New Jersey’s New Law Aimed Eliminates “Surprise” Medical Bills

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  • July 9, 2018
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New Jersey’s New Law Aimed Eliminates “Surprise” Medical Bills

The New Jersey (NJ) governor signed a new law designed to curb the impact of costly “surprise” medical bills when a patient sees a non-participating provider during an admission. The bill is quite complex but tries to balance the needs of  patients, insurance companies, providers, and facilities. Supporters said the law, which has been 10 years in the making, is the strongest in the country at the moment.
Physicians, specialists, in particular are very concerned about this reform. They are worried that it will erode their negotiating power with the insurance companies and take away key income that they use to offset the cost of treating those without healthcare coverage. Physicians have made the claim that this law could eventually diminish care.
“The law opens up a lot of uncertainty in the healthcare market, “which could lead to some doctors making the decision to stop serving some hospitals and communities, said Dr. Peter DeNoble, an emergency physician and president of the New Jersey Doctor-Patient Alliance, which opposed the law. “That trickles down to an access-to-care problem.”

New Law Designed for Protection

The reform is designed to provide protection to patients, businesses and others who pay for medical care from the high cost bills that result from emergency or unintentional care from doctors or other providers that are not in a patient’s insurance network and the patient did not have the opportunity to assure that only in-network physicians and other providers provided their care.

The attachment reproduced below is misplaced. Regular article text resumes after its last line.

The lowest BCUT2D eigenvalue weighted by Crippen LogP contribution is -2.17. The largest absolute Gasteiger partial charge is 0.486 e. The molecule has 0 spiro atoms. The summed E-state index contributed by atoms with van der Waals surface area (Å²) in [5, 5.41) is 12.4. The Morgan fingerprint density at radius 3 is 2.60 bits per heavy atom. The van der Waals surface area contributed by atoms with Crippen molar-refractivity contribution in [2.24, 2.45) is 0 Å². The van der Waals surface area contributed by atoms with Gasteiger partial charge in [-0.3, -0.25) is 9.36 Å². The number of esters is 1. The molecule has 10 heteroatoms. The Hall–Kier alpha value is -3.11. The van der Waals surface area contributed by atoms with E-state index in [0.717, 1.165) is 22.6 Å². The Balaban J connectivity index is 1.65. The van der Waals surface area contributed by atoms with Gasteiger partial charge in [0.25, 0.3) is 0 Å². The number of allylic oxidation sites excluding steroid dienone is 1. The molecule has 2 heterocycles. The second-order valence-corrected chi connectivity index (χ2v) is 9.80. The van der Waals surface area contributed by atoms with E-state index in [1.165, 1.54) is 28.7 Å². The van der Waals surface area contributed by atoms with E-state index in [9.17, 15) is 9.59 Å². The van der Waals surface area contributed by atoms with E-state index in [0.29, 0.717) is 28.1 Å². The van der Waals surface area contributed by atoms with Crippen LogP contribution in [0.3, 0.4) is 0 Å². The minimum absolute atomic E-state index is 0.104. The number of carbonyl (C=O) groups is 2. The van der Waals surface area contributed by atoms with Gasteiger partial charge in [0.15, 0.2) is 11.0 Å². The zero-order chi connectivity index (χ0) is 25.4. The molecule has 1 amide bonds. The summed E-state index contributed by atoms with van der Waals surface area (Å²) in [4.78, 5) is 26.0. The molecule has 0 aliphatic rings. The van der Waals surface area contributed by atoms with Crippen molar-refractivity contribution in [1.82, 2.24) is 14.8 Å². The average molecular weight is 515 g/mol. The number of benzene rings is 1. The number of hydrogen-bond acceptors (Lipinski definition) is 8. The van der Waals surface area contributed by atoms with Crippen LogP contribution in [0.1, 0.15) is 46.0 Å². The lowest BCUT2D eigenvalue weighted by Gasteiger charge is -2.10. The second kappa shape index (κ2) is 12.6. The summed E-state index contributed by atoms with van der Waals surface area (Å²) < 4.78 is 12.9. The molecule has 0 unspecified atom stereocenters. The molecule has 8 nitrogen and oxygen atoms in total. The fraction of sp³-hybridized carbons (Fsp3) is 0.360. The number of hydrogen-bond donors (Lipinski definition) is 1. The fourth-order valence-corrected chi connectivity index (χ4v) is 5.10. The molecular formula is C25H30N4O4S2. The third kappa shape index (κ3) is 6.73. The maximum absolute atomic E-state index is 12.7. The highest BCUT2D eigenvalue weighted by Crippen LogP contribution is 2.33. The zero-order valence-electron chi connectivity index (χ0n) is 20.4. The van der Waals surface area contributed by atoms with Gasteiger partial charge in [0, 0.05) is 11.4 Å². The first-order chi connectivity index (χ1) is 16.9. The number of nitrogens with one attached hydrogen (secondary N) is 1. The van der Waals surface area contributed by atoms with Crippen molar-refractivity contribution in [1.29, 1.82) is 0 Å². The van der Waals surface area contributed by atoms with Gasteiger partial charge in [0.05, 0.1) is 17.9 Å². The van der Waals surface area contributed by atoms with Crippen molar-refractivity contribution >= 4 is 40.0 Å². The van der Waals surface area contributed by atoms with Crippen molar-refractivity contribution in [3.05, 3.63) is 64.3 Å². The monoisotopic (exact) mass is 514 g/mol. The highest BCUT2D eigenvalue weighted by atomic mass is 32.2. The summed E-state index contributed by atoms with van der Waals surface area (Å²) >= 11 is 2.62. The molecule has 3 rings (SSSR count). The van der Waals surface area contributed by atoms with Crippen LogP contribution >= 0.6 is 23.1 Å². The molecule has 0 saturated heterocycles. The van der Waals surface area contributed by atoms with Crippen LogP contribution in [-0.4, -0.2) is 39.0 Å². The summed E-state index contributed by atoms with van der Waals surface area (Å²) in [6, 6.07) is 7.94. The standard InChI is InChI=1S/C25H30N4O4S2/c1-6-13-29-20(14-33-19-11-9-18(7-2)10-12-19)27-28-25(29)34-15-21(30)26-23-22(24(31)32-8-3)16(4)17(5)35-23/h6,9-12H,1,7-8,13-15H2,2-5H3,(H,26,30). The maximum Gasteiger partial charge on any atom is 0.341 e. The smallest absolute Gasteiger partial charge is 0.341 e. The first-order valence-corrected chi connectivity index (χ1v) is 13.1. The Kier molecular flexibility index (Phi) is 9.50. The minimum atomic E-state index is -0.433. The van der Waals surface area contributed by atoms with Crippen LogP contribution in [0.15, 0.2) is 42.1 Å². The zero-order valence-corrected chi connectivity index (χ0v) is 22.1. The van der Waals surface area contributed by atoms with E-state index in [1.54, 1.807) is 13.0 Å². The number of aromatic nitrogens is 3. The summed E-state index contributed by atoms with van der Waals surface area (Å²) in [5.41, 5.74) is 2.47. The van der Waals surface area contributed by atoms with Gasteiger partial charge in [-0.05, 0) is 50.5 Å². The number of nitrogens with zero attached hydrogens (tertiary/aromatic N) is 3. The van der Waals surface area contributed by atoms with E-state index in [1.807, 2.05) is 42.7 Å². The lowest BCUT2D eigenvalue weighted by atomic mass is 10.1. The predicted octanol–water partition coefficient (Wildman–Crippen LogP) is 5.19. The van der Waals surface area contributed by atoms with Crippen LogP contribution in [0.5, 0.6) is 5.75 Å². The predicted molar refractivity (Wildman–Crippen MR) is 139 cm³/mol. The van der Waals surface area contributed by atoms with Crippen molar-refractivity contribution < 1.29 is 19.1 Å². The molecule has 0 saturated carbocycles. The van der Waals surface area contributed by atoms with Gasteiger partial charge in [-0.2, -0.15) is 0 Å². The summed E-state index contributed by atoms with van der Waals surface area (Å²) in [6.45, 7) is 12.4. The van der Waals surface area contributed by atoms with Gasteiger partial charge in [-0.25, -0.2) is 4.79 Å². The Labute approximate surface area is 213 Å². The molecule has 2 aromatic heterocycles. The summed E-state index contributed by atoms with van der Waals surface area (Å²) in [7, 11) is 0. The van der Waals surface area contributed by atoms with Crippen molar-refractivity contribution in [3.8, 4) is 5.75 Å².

The law:

  • Requires greater disclosure from both insurance companies and providers so that patients are clear on what their plan covers and ensures that patients are not responsible for excess costs
  • Establishes an arbitration process to resolve payment disputes between providers and insurance companies. This mechanism is designed to control costs.

This law is considered a huge win for patients, labor unions, small businesses and insurance companies in the state. Although NJ has had a law that included several protections designed to shield emergency patients from excess charges, they found that many patients still received “surprise” bills from doctors that are not in the patient’s network.

Medical Society and the New Law

The Medical Society of NJ is supporting providers with disputes. There is a lot of hope that the arbitration process will be a fair one and not just aimed at controlling costs as mentioned in the law. There is still a lot of undefined areas in the bill where it comes to how the arbitration will be handled and take place. Factors such as how quickly will arbitration requests be heard, how quickly will decisions be made, and who will sit on the arbitration panel? These are important issues because understaffing the arbitration process will result in delaying due process and fair payment to providers.
Stay tuned as this all unfolds and we can report on the success and/or kinks experienced as this new bill is rolled out in NJ.

Barbara Cobuzzi

About Has 99 Posts

Barbara J. Cobuzzi, MBA, CPC, COC, CENTC, CPC-P, CPC-I, CPCO, CMCS, is CEO of CRN Healthcare Solutions and formerly owned a medical billing company. Cobuzzi is a subject matter expert in otolaryngology coding. She provides litigation support as an expert witness for providers and payers and often presents for many local and national organizations. She is also a consulting editor for AAPC’s Otolaryngology Coding Alert newsletter. In 1999, Cobuzzi was named AAPC’s Networker of the Year, and she is a past member of the National Advisory Board. She is one of four founding members of the Monmouth/Ocean, N.J., local chapter and is still active with the chapter.

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